There are yet other types of parallelism (for instance distributed memory), and those can not be programmed in CUDA. Moreover, CUDA is tied to NVidia, admittedly a large vendor of graphics hardware, but not the only one. Thus, CUDA is important, but it’s also proprietary and of limited applicability. however, the memory management and device computation techniques, while they will be, by necessity, quite different by algorithmic situation, generalize to our various tasks: identify parallelizable computations, allocate device memory, copy data to device, perform parallelized computation, copy result back to host, continue with serial code. Note that the memory allocation and data copying overhead can easily become a bottleneck here, with any potential computational time savings stymied by these processes.

Algorithmic Applications in Machine Learning :-

If given the proper data, knowledge of algorithm implementation, and ambition, there is no limit to what you can attempt with parallel processing in machine learning. Of course, and as mentioned above, identifying parallelizable portions of code is the most difficult task, and there may not be any in a given algorithm.

A good place to start is matrix multiplication, as treated above, which is a well-used method for implementing linear regression algorithms. An implementation of linear regression on GPGPU can be found here. The paper “Performance Improvement of Data Mining in Weka through GPU Acceleration” notes speed increases, and the paper provides some additional insight into conceptualizing parallelism algorithmically.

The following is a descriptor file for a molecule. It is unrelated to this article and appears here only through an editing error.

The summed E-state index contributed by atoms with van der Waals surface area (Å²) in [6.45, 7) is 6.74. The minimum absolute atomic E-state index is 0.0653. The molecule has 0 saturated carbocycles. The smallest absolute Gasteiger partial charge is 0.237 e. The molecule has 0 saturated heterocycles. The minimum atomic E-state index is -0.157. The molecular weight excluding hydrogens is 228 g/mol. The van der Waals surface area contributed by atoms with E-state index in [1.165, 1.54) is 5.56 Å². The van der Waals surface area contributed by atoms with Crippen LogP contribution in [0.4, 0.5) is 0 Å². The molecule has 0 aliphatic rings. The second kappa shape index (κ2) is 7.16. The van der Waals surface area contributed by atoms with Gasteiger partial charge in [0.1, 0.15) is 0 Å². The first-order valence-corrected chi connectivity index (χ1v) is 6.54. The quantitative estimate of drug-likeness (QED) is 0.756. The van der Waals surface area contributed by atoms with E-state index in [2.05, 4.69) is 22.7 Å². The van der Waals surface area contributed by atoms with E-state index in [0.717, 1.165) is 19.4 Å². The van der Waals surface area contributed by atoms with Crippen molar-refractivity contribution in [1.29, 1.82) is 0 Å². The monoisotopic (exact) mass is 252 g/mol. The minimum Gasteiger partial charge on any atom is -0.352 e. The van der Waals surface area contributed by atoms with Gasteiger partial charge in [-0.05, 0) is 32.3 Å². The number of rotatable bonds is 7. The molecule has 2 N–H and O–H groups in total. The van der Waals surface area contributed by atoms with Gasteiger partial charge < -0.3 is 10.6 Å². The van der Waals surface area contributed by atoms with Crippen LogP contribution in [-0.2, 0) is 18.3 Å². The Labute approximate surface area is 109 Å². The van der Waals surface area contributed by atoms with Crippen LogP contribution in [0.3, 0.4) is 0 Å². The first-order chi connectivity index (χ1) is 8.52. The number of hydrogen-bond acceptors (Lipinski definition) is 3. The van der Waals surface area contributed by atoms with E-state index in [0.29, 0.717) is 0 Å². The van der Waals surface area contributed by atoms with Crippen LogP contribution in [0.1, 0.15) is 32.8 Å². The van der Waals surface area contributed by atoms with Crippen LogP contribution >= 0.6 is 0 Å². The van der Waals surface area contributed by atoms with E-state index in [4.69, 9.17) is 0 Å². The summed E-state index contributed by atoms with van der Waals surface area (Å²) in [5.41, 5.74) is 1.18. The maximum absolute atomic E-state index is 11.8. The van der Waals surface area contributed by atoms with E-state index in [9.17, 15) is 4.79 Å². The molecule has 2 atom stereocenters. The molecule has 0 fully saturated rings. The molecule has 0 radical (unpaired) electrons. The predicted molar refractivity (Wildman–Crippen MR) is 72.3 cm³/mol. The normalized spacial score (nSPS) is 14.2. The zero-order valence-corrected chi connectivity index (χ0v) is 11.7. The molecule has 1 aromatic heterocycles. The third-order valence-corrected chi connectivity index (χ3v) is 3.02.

Another common task used in machine learning which is ripe for parallelization is distance calculation. Euclidean distance is a very common metric which requires calculation over and over again in numerous algorithms, including k-means clustering. Since the individual distance calculations of successive iterations are not dependent on other calculations of the same iteration, these calculations could be performed in parallel (if we forget our memory management overhead as a potential bottleneck to contend with).